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Cuts leave Pembrokeshire County Council facing grim choices

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A 0.5% cut in funding to Pembrokeshire County Council will result in significant and potentially devastating cuts to public services.
This week, the Welsh Government announced its budget settlement for Welsh local government.
While that settlement shows ‘only’ a 0.5% cut in the Pembrokeshire’s Revenue Support Grant, the reality behind that headline figure is grim.
And there is little comfort to be taken in the news that Pembrokeshire’s cut is smaller than that inflicted on neighbouring Carmarthenshire. Pembrokeshire’s budget is far smaller in proportion to Carmarthenshire’s. Our County’s resources are stretched to breaking point following years of the folly of the ‘lowest Council Tax in Wales’ policy in twenty-two years of rule by the ‘Independent’ group, most lately under Jamie Adams.
While money was washing around local government that policy was sustainable. However, once systemic cuts came in 2008 – and persisted for ten years and rising – there was no fat to trim and cuts are now deep into the bone of frontline services.
The Welsh Government funding takes little or no account of the Council’s obligation to pay wage increases negotiated centrally which far outstrips the money provided to meet them, changes in National Insurance, changes to teachers’ pensions, the effects of inflation, and the impact of regulations affecting buildings’ maintenance.
Hit seven ways from Sunday by a barrage of deep cuts to its budget delivered year-on-year for the last decade and in the teeth of the fallout of a Council Tax policy which has left the Council’s cupboard bare, there is no way for the Council to resolve its financial position without making even deeper cuts than those already contemplated and revealed exclusively in this newspaper last week.
The social care budget’s ‘protection’ by the Welsh Government has left all Councils floundering; because Pembrokeshire has a high proportion of older residents, it has been hit hard. The Council has even less money to spend on other services as the proportion of a smaller revenue ‘pie’ is taken up by protected budgets.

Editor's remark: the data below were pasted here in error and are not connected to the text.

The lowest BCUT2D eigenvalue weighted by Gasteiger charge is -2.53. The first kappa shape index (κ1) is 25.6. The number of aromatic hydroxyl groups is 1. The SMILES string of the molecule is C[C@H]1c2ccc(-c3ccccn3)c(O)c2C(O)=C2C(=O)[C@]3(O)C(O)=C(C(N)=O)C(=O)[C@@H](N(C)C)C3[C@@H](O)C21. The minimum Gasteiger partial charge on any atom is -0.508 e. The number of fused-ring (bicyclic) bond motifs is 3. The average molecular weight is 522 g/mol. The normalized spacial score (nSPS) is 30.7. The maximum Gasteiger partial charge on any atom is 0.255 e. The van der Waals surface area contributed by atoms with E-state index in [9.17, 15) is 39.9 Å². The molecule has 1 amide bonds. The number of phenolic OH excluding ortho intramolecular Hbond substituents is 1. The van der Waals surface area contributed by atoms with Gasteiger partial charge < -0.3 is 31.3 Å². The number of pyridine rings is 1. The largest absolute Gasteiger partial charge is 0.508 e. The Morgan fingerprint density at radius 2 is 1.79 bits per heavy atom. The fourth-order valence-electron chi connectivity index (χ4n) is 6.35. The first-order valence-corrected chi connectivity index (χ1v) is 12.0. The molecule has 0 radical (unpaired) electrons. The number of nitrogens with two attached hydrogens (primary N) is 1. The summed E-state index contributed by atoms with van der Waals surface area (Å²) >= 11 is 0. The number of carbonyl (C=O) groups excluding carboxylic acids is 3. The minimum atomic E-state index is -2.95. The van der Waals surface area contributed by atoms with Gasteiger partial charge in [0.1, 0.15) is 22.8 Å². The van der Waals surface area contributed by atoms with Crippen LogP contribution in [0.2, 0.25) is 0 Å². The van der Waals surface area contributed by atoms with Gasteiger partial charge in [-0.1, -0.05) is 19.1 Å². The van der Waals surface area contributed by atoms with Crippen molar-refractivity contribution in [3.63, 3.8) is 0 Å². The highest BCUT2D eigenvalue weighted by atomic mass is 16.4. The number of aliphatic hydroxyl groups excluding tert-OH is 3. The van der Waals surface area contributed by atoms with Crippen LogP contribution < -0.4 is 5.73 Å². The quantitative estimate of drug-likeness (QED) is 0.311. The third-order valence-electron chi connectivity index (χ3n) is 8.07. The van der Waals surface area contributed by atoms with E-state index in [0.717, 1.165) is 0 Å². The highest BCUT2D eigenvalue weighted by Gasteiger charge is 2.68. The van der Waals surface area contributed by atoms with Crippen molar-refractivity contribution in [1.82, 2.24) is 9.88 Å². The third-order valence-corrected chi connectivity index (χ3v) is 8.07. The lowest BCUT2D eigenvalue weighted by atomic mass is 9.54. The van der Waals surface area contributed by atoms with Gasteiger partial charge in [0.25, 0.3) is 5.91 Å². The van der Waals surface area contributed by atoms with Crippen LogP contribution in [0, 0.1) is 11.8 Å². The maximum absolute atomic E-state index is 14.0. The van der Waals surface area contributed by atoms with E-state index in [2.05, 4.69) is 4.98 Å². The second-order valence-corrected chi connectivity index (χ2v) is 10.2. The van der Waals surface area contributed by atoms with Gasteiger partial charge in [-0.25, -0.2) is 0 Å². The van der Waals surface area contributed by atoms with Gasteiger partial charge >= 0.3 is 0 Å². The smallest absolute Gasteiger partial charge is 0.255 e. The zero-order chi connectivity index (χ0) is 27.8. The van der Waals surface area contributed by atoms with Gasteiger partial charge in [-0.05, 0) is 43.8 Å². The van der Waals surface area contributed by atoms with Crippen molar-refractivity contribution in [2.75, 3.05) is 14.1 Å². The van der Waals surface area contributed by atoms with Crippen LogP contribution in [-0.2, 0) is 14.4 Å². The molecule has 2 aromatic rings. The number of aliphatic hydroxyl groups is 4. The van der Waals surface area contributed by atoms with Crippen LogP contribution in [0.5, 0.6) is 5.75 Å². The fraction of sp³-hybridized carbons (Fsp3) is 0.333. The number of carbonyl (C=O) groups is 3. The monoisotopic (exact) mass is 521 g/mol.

The devastation being wreaked by cuts is unsurprising. In 2014 dire warnings were given about the cumulative effects of continuing cuts before that year’s budget. Almost five years’ on, the situation is even worse than predicted.
With the Cabinet unwilling to ask for a further large Council Tax increase for next year, real savings will be hard to find. The timing of a request for increased pay by Directors of Service could scarcely be more ill-timed. They are, however, paid less than their equivalents across most of Wales and are mindful of slipping further behind in light of nationally negotiated pay settlements. Pay settlements over which the Council, again, has no control.
Something somewhere has to give. The hard choices are getting even harder. Cabinet Member for Finance Bob Kilmister says those councillors wishing to keep a stand-still budget are living in Cloud-Cuckoo land and ‘frankly deluded’.
The choices are stark. Increasing Council Tax will only put a sticking plaster on a haemorrhage. Maintaining the status quo is not an option. That leaves deeper cuts into public services as the only option. The only questions left is where and how much (see this week’s Politics section).
The only hope is that the UK Government actually delivers real relief from austerity instead of tinkering at the edges.

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Alec Don resigns as Chief Executive of Port Authority

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MILFORD HAVEN PORT AUTHORITY has confirmed that Alec Don, Chief Executive, is ‘stepping down’ from the role.

The Port said that with the support of a great team Alec has set a vision for the business, securing planning consents for the development of Milford Waterfront and establishing Pembroke Dock Marine as a core component of the Swansea Bay City Deal.

In a statement the Port said: “The business has been shepherded through some challenging times, with the closure of Murco, but it has a strong balance sheet and is now more than ready to proceed with a phase of substantial investment and growth.”